Wednesday, 18 July 2012

Guaranteed 9% return? Something doesnt smell right...

[Note to readers 8 Nov 12: It took me several months but I have finally tracked down how this investment works.  You can see a post on it here

I have received lots of positive messages on my post which looked into a scam related to collectible coins.  Another pretty bad / misleading advertising campaign I saw was related to  an advertisement I received from hotcopper.  Upfront I will say that this case does not appear as bad as the Macquarie Mint collectible coins case.

The email from hotcopper offered a 'guaranteed income of 9% per annum' through a company called Collins & Kent International.  You can see the advertisement here.

The advertisement set of several warning lights including:
  • The word 'guaranteed' plastered all over advertisements are never a good thing.  The first and most basic issue is is who is guaranteeing the return?  If  it is the company offering you the services then the guarantee is only as good as their credit rating.  I will go through this point in more detail later on

  • Ambiguous and misleading language
    • The advertisement has a section that says  "Fact.  Over 10 years a CKI Investment into art can significantly outperform the ASX"
      • This is misleading because it uses the word 'fact' and then gives a nothing statement.  Obviously it can outperform the ASX over any given period.  Cash under your mattress can outperform the ASX as can interest in a bank account and investments in pork belly futures
    • Also they offer a $500 Collins & Kent International Fine Art Investment Voucher.  I have never heard of an investment voucher.  The concept of one doesn't make a whole lot of sense - are they giving you money to invest in the fund? Or are they giving you a voucher which allows you to buy informational products they sell?

  • Claims that art is a 'recognised' element of a successful portfolio
    • While I have no doubt that there are some authors who claim that art can be a good diversification tool (like precious metals and other collectibles) I wonder about their use of the phrase 'recognised element'.  If you claimed that about mainstream investments such as stocks, bonds and property I would have no problem accepting this but I would not put art in the same category.

  • Also claims that it 'enriches' your portfolio. 
    • That is honestly the first time I have seen the word 'enriches' used to describe an asset going into your portfolio.  More common words and phrases used are diversifies, diversification benefits, provides growth options and potential.  Perhaps enriches is trying to capture something of the 'art' nature of this investment

  • Limited information on how the scheme actually works
    • I actually spent a fair while searching for how the investment actually worked.  Legitimate investments generally have all the information up front so investors can decide if this is a product that is good for them.  I still don't have a clear idea after searching for ~2 - 3 hours (honestly the longest time I've ever spent researching one particular post)
    • This is the information they give on how it works:
      • That is nowhere near sufficient to provide an investor certainty around the way in which the scheme works.  It does make the investment seem like the first option below though (a simple loan to the company)

  • Provides useless information and leaves out important information: 
    • Useless information provided about the company is that Collins & Kent International deals in works relating to the Masters such as Picasso, Chagall, Miro and Rembrandt.  It makes you think you are actually buying the paintings.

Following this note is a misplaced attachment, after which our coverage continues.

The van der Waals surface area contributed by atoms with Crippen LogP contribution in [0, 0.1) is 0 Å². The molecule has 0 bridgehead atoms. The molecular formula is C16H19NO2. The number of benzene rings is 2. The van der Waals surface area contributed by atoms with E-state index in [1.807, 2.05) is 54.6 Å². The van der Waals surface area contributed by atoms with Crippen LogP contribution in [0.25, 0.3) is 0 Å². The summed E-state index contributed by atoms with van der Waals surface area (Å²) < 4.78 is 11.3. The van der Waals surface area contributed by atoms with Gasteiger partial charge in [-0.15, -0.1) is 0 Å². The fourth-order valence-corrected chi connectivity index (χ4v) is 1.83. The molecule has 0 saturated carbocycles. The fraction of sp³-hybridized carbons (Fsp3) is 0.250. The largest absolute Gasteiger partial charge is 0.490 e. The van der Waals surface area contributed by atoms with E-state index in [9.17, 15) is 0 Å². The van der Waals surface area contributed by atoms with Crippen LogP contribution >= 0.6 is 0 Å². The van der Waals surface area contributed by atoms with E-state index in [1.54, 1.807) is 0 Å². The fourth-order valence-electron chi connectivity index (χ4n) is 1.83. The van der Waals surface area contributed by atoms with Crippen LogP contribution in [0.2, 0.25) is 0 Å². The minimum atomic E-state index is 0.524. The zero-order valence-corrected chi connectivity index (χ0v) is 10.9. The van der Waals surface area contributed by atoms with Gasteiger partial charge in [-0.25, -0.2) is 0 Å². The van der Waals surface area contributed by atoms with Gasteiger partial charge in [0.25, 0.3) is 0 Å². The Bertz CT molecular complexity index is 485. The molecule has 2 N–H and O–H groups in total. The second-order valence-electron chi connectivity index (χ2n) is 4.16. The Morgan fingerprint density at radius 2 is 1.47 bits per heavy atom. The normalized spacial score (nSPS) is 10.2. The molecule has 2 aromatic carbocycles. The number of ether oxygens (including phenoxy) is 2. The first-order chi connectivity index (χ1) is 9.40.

• Useful information about the company you are lending to would say that they are primarily an art leasing business (from what I could find) and they lease artworks to businesses for a cost (presumably the rent you are getting)

So what are you actually investing in?
As I said above I had real trouble working out this question.  There are several possibilities which would have been nice for them to set out
  • Most likely - you are lending money to them so they can buy artwork:  It is therefore just a simple fixed interest security instrument with little to do with art (other than this is the underlying nature of the business).  9% is a pretty high return for a fixed instrument but not so high when you consider you are lending to a private organisation that may have debt holders higher than you in the pecking order. 
    • You may  get some security over the artwork but if you don't then you are in real trouble - if they should fail then there is nothing 'guaranteeing' your income each year. 
    • If this is the investment this means that Collins & Kent International would need to earn a greater than 9% return on their art leasing business just to pay you your 'guaranteed' return. 
    • The concept of 'guaranteeing income' is still troubling me - banks don't guarantee your income when you lend to them.  They just promise to pay and you are taking the risk that they fail.  The word guarantee is misleading 

  • Another option - you are buying into an art fund:  It may be that they are trying to set up an 'art fund' where you buy into a collection of works and then receive income from the customers they rent the art to.  You get the capital appreciation of the art and the guaranteed income. 
    • If this is the case they really should just say it as it.  Given their emphasis is on the income return I don't think this is the case however this page  sends a completely different signal.
    • Note that I have massive issues with that page as well.  Those are paintings that have been offered for sale by Collins & Kent International but they do not say whether this was  regular auction process or whether this was to investors in a presumed fund. 
    • Also they talk about the returns on those assets between the 1970s and the early 2000s.  It cannot be Collins & Kent International who got those returns because they were only founded in 1999 (see here)
    • However in a case like this I don't understand how they can guarantee an income return.  Further given they are talking about being specialists in Masters' works - I don't know how many organisations can afford to rent a Master at 9% of the cost
    • Also how does Collins & Kent International make their return? 
      • Do they do it through fees?  If so are the fees reasonable?